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Juan Trippe’s ultimate goal was to provide worldwide passenger air service. To do that, he needed to establish air routes, which he did by winning as many airmail contracts as he could. It was a hopscotch approach into Latin America but it eventually worked. With that under his belt, he turned his sights to transoceanic routes across the Atlantic and Pacific oceans. The challenge was to create a plane that could travel long distances over the seas and to be able to establish ports for the planes to land into — often in the most remote places. The plane would have to be a flying boat as few developed airfields existed across the vast expanses of the Pacific Ocean.
A colorful poster depicting Pan Am’s Clipper routes into Latin America.
When Pan American Airways launched in 1929, Charles Lindbergh had signed a four-year contract to serve as a consultant in designing new aircraft, conduct flight tests, and survey new routes. He and his wife, Anne Morrow, were also instrumental in establishing the new routes across the Pacific and the Atlantic.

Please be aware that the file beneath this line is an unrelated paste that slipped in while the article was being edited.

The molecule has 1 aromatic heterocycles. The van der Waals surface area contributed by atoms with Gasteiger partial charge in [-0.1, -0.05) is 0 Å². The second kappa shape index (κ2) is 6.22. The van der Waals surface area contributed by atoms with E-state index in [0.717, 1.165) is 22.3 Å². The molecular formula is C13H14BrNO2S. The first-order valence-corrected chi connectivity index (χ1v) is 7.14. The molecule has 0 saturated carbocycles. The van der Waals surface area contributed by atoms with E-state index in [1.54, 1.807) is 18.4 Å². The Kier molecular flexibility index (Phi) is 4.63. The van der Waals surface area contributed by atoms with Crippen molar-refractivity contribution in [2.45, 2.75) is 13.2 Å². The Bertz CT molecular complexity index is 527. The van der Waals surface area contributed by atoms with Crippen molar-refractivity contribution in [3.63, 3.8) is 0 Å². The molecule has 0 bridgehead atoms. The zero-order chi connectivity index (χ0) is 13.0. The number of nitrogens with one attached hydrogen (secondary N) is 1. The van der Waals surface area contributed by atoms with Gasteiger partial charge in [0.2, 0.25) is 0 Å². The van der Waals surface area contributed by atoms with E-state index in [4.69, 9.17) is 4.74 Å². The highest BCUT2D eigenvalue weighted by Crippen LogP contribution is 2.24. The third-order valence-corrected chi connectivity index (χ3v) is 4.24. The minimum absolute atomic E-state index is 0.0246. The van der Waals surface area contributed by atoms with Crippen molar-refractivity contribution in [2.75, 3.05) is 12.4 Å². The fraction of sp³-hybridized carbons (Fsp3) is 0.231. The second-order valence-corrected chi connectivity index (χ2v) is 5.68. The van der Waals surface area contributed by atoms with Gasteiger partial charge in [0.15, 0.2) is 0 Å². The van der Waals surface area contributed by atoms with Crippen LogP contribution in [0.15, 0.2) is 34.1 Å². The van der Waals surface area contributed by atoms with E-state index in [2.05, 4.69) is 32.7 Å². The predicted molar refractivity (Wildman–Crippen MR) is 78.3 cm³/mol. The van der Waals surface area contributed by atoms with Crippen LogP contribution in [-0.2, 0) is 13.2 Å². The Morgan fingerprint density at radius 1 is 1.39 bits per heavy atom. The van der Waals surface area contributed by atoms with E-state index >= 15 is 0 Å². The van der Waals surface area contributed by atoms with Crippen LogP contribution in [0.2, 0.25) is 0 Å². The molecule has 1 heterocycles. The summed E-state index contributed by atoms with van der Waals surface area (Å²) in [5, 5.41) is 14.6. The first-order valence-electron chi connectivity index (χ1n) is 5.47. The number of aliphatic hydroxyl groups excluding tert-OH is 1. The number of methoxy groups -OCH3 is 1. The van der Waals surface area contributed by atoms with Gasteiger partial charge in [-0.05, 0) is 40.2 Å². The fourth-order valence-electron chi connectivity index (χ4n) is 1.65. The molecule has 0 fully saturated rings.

Charles Lindbergh and Juan Trippe.
In 1935, the Sikorsky S-42 was used to test the surveyed routes across the Pacific. The original plan called for using the Martin M-130 to perform the testing but there was a delay in the scheduled delivery date. However, it quickly became clear that a larger plane was required, one capable of flying from San Francisco to Hawaii (the longest leg of the transpacific route at 2400 miles) with enough passengers, mail and cargo to be financially sound. Three Martin M-130s, christened Hawaii Clipper, Philippine Clipper, and the most famous, China Clipper, made their debut later that year. The China Clipper became the first plane to fly the entire Pacific route from San Francisco to Manila, beginning November 22, 1935, and on that flight, the first to inaugurate the delivery of mail across the Pacific Ocean. On October 21, 1936, the Hawaii Clipper was the first to carry passengers on the 8210-mile trip to Asia. Sadly, within ten years all three of the M-130s were lost in tragic accidents.
NC14716 China Clipper, also known as “Sweet 16” referring to the last two digits in its registration number.
The Martin M-130 China Clipper in Macau on April 27, 1937.